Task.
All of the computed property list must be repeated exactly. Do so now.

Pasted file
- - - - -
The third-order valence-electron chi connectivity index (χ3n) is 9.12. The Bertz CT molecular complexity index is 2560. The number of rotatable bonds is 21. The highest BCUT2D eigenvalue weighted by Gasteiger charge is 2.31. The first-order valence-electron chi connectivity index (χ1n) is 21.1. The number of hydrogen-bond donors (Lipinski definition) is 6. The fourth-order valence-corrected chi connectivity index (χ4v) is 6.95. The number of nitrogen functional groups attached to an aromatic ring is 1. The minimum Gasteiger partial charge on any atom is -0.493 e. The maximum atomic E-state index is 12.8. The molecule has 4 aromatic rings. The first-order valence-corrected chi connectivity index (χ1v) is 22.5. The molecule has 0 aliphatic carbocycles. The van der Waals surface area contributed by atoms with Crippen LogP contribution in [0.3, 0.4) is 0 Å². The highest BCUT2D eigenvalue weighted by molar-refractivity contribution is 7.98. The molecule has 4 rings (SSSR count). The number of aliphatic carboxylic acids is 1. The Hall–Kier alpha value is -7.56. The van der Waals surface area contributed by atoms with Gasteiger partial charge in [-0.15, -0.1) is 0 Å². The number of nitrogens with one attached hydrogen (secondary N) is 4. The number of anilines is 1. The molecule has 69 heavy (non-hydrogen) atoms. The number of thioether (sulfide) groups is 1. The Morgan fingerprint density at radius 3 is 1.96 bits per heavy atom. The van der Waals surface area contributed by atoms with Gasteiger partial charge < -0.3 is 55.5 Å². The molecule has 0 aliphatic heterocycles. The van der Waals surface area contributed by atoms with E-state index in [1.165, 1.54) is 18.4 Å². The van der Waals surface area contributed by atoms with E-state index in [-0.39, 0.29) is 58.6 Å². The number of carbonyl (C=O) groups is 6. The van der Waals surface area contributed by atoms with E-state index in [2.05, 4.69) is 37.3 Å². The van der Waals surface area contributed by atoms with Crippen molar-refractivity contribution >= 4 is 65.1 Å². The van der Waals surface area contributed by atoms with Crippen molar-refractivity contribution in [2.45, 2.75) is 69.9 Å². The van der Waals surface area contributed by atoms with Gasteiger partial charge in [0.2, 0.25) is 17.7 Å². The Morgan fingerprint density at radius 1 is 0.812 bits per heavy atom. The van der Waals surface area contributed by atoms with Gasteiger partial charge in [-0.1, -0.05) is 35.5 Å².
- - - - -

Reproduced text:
The third-order valence-electron chi connectivity index (χ3n) is 9.12. The Bertz CT molecular complexity index is 2560. The number of rotatable bonds is 21. The highest BCUT2D eigenvalue weighted by Gasteiger charge is 2.31. The first-order valence-electron chi connectivity index (χ1n) is 21.1. The number of hydrogen-bond donors (Lipinski definition) is 6. The fourth-order valence-corrected chi connectivity index (χ4v) is 6.95. The number of nitrogen functional groups attached to an aromatic ring is 1. The minimum Gasteiger partial charge on any atom is -0.493 e. The maximum atomic E-state index is 12.8. The molecule has 4 aromatic rings. The first-order valence-corrected chi connectivity index (χ1v) is 22.5. The molecule has 0 aliphatic carbocycles. The van der Waals surface area contributed by atoms with Crippen LogP contribution in [0.3, 0.4) is 0 Å². The highest BCUT2D eigenvalue weighted by molar-refractivity contribution is 7.98. The molecule has 4 rings (SSSR count). The number of aliphatic carboxylic acids is 1. The Hall–Kier alpha value is -7.56. The van der Waals surface area contributed by atoms with Gasteiger partial charge in [-0.15, -0.1) is 0 Å². The number of nitrogens with one attached hydrogen (secondary N) is 4. The number of anilines is 1. The molecule has 69 heavy (non-hydrogen) atoms. The number of thioether (sulfide) groups is 1. The Morgan fingerprint density at radius 3 is 1.96 bits per heavy atom. The van der Waals surface area contributed by atoms with Gasteiger partial charge < -0.3 is 55.5 Å². The molecule has 0 aliphatic heterocycles. The van der Waals surface area contributed by atoms with E-state index in [1.165, 1.54) is 18.4 Å². The van der Waals surface area contributed by atoms with E-state index in [-0.39, 0.29) is 58.6 Å². The number of carbonyl (C=O) groups is 6. The van der Waals surface area contributed by atoms with E-state index in [2.05, 4.69) is 37.3 Å². The van der Waals surface area contributed by atoms with Crippen molar-refractivity contribution >= 4 is 65.1 Å². The van der Waals surface area contributed by atoms with Crippen molar-refractivity contribution in [2.45, 2.75) is 69.9 Å². The van der Waals surface area contributed by atoms with Gasteiger partial charge in [0.2, 0.25) is 17.7 Å². The Morgan fingerprint density at radius 1 is 0.812 bits per heavy atom. The van der Waals surface area contributed by atoms with Gasteiger partial charge in [-0.1, -0.05) is 35.5 Å².